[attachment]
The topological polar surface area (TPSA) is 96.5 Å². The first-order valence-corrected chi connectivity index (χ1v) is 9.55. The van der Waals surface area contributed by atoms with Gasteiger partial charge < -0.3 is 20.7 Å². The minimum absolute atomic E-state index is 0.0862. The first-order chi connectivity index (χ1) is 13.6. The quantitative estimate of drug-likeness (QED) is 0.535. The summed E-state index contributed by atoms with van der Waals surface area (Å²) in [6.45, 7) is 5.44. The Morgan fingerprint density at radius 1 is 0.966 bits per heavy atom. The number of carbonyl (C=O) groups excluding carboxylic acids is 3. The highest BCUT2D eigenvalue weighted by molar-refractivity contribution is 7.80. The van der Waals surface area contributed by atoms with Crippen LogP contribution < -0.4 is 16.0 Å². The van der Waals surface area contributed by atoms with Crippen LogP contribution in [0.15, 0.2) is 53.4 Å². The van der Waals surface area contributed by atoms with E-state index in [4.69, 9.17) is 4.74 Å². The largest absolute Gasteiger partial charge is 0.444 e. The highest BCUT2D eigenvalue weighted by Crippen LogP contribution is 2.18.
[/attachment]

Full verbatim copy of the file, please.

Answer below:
The topological polar surface area (TPSA) is 96.5 Å². The first-order valence-corrected chi connectivity index (χ1v) is 9.55. The van der Waals surface area contributed by atoms with Gasteiger partial charge < -0.3 is 20.7 Å². The minimum absolute atomic E-state index is 0.0862. The first-order chi connectivity index (χ1) is 13.6. The quantitative estimate of drug-likeness (QED) is 0.535. The summed E-state index contributed by atoms with van der Waals surface area (Å²) in [6.45, 7) is 5.44. The Morgan fingerprint density at radius 1 is 0.966 bits per heavy atom. The number of carbonyl (C=O) groups excluding carboxylic acids is 3. The highest BCUT2D eigenvalue weighted by molar-refractivity contribution is 7.80. The van der Waals surface area contributed by atoms with Crippen LogP contribution < -0.4 is 16.0 Å². The van der Waals surface area contributed by atoms with Crippen LogP contribution in [0.15, 0.2) is 53.4 Å². The van der Waals surface area contributed by atoms with E-state index in [4.69, 9.17) is 4.74 Å². The largest absolute Gasteiger partial charge is 0.444 e. The highest BCUT2D eigenvalue weighted by Crippen LogP contribution is 2.18.